The badger cull is now under way in England despite protests. About 5,000 badgers are expected to be killed in controlled shootings over six weeks in Somerset and Gloucestershire.
Farmers and the Government say the cull is necessary to tackle bovine TB, but opponents say it is inhumane and ineffective. They want the emphasis to be on vaccines and tighter on-farm and cattle movement measures. The RSPCA said it was “saddened”, while anti-cull campaigners turned out in large numbers at the pilot sites to protest against what they call “inhumane” action. It is understood the cull in Gloucestershire will start later this week.
Shadow environment secretary Mary Creagh said: “The Government’s divisive badger cull will cost more than it saves and will spread bovine TB in the short-term as badgers are disturbed by shooting.
“We need a science-led policy to manage cattle movements better and a vaccine to tackle TB in cattle. Ministers should listen to the scientists and drop this cull which is bad for farmers, bad for taxpayers and bad for wildlife.”
Pic: The Guardian
The UK’s only Green Party MP, Caroline Lucas, was among dozens of anti-fracking protesters arrested today as a “day of action” saw thousands of people take part in demonstrations at sites across the country.
Hundreds of activists blockaded the Balcombe oil drilling site in Sussex owned by Cuadrilla, as well as its Lichfield headquarters and the offices of its PR firm.
Demonstrators hung banners at the country home of the Conservative Lord Howells, who stirred controversy by suggesting the “desolate” north should be fracked and attempted to put up a small wind turbine at the home of Tory MP Francis Maude, whose constituency includes Balcombe.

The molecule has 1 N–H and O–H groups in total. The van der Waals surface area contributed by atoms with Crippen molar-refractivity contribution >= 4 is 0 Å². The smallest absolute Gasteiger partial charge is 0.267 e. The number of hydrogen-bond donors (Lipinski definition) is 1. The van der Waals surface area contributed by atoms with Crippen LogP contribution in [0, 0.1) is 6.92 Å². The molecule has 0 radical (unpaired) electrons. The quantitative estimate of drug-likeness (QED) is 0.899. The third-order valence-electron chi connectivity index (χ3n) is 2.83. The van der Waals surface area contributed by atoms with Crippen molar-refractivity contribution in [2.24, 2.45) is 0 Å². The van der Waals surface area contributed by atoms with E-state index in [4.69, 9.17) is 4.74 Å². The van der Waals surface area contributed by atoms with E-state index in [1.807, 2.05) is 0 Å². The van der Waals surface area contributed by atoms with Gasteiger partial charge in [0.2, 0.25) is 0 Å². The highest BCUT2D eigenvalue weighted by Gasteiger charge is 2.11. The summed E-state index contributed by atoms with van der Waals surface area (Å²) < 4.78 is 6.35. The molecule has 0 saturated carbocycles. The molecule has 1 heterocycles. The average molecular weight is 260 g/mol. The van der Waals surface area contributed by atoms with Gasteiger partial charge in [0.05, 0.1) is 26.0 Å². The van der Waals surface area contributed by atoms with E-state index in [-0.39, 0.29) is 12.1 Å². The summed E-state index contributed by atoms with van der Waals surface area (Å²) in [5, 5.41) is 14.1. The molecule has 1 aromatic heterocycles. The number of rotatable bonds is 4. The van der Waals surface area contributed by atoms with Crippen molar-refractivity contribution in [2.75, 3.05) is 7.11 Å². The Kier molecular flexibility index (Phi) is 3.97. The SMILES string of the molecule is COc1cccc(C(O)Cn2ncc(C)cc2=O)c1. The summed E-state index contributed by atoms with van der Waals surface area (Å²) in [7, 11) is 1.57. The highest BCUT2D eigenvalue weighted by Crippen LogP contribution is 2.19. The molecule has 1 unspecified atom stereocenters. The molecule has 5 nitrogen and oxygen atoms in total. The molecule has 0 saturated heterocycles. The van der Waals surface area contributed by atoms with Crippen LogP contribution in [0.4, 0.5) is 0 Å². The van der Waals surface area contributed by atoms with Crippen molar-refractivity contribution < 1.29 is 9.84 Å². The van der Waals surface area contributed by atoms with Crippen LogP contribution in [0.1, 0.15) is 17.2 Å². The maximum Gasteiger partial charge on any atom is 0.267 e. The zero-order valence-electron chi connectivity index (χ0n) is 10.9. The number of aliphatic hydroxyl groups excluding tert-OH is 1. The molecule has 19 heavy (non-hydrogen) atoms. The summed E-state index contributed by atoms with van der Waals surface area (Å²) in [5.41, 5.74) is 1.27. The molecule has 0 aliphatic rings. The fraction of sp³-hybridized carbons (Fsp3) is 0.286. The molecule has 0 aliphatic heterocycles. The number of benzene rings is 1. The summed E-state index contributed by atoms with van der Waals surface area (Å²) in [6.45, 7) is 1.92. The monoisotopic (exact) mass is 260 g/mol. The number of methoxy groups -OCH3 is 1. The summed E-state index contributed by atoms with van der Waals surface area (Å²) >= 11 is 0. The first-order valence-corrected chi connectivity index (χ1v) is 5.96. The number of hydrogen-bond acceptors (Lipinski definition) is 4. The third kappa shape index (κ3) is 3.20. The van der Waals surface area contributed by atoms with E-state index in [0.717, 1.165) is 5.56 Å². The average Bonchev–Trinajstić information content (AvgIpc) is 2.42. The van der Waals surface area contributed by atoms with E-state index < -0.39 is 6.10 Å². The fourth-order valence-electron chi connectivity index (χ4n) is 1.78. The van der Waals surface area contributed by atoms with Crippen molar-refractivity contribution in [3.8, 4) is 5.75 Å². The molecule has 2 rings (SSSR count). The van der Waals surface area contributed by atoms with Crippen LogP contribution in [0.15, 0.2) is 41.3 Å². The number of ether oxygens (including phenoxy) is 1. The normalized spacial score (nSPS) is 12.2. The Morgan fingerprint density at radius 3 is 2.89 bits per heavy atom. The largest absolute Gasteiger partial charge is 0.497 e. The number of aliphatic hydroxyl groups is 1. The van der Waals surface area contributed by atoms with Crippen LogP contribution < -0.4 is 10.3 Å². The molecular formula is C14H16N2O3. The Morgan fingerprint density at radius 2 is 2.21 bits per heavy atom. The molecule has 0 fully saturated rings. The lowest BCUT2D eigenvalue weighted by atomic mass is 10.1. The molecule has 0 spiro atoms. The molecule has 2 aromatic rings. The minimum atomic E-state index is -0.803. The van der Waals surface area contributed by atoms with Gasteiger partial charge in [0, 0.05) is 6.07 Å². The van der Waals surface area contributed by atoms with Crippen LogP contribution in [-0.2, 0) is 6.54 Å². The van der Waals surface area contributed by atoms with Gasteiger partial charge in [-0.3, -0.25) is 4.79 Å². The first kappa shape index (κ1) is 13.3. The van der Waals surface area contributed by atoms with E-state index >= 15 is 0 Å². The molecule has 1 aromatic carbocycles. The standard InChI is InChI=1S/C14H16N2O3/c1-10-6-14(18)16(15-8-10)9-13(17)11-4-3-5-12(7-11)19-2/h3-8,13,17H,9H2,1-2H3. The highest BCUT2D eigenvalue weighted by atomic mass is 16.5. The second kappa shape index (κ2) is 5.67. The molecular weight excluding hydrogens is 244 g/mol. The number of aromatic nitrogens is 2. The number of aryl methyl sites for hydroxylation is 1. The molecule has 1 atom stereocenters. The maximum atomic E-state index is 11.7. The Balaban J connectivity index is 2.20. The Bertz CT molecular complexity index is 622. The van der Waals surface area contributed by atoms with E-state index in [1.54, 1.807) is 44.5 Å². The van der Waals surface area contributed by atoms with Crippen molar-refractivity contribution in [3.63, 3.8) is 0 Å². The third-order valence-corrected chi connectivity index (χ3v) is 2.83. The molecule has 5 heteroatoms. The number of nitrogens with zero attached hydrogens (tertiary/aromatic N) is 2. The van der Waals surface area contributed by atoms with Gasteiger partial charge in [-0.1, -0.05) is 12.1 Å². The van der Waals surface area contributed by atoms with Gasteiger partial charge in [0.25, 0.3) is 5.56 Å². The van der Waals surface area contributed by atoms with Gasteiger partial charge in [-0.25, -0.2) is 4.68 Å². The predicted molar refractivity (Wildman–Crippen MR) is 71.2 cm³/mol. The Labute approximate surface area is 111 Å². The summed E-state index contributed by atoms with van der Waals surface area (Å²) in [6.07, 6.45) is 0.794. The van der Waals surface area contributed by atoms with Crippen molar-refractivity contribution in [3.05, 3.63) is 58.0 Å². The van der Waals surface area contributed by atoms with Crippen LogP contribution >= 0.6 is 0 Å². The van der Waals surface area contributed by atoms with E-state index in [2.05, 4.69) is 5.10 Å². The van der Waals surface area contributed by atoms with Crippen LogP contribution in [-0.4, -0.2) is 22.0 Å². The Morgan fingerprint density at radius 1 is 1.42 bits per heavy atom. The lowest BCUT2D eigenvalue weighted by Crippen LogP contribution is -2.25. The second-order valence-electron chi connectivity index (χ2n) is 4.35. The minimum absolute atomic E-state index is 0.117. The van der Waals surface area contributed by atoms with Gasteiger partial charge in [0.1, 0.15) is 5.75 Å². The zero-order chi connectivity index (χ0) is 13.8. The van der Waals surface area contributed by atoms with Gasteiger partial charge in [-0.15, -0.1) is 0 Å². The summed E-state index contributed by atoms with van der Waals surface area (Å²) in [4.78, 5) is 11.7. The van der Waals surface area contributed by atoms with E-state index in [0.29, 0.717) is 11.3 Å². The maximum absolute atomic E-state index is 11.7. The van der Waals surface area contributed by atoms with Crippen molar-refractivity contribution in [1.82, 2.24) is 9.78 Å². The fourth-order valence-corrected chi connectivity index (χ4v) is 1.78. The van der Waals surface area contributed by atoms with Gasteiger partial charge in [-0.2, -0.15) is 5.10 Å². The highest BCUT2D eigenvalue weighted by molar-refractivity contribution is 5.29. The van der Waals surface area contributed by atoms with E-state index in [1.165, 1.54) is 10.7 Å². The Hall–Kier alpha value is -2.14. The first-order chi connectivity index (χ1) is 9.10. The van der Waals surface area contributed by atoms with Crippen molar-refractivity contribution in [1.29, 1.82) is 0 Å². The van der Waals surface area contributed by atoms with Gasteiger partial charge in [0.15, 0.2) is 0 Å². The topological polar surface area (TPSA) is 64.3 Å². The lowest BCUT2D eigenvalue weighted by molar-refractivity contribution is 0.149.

Protesters at Balcombe blocked part of the site road but were driven back by police. Lucas, who is the The MP for Brighton Pavilion, said she joined the protest to make up for the “democratic deficit” that was allowing corporate oil and gas interests to trump the concerns of ordinary people.
“Along with everyone else who took action today, I’m trying to stop a process which could cause enormous damage for decades to come,” she said today.
“People today, myself included, took peaceful non-violent direct action only after exhausting every other means of protest available to us. Despite the opposition to fracking being abundantly clear, the government has completely ignored the views of those they are supposed to represent.”
Demonstrations in Balcombe today. Pic: Gareth Fuller/PA
Thousands of people marched through the Sussex countryside today in the biggest show of strength to date for the UK’s anti-fracking movement, the start of a three-day campaign against exploratory drilling near the village of Balcombe in west Sussex.
More than 2,000 supporters from around the country arrived in coaches and by train and filled “matchmaking” forms to on arrival, listing their preferences and skills in activities such as climbing, standing their ground, getting through or over fences, looking after people, providing entertainment or documenting the action.
Cuadrilla has in the past few days, after discussions with local police, halted drilling activities at the site and removed some equipment. The company has also urged protestors not to attempt anything that could compromise their own safety. The firm has partially drilled an exploratory oil well on the site and tests on the data obtained from drilling will help to determine whether the company presses on with its plans.
Protestor Liz Lyddon, from Brighton, said: “I am very concerned about climate change for our future generations. Fracking is not the direction we should be taking – there should be a huge investment in renewable green energy but there is no sign that any of our politicians are even thinking seriously about that.
“This shows that the opposition to fracking is growing.. and I do think that as people start to think about fracking they will begin to think about the wider issues around climate change and energy supply.”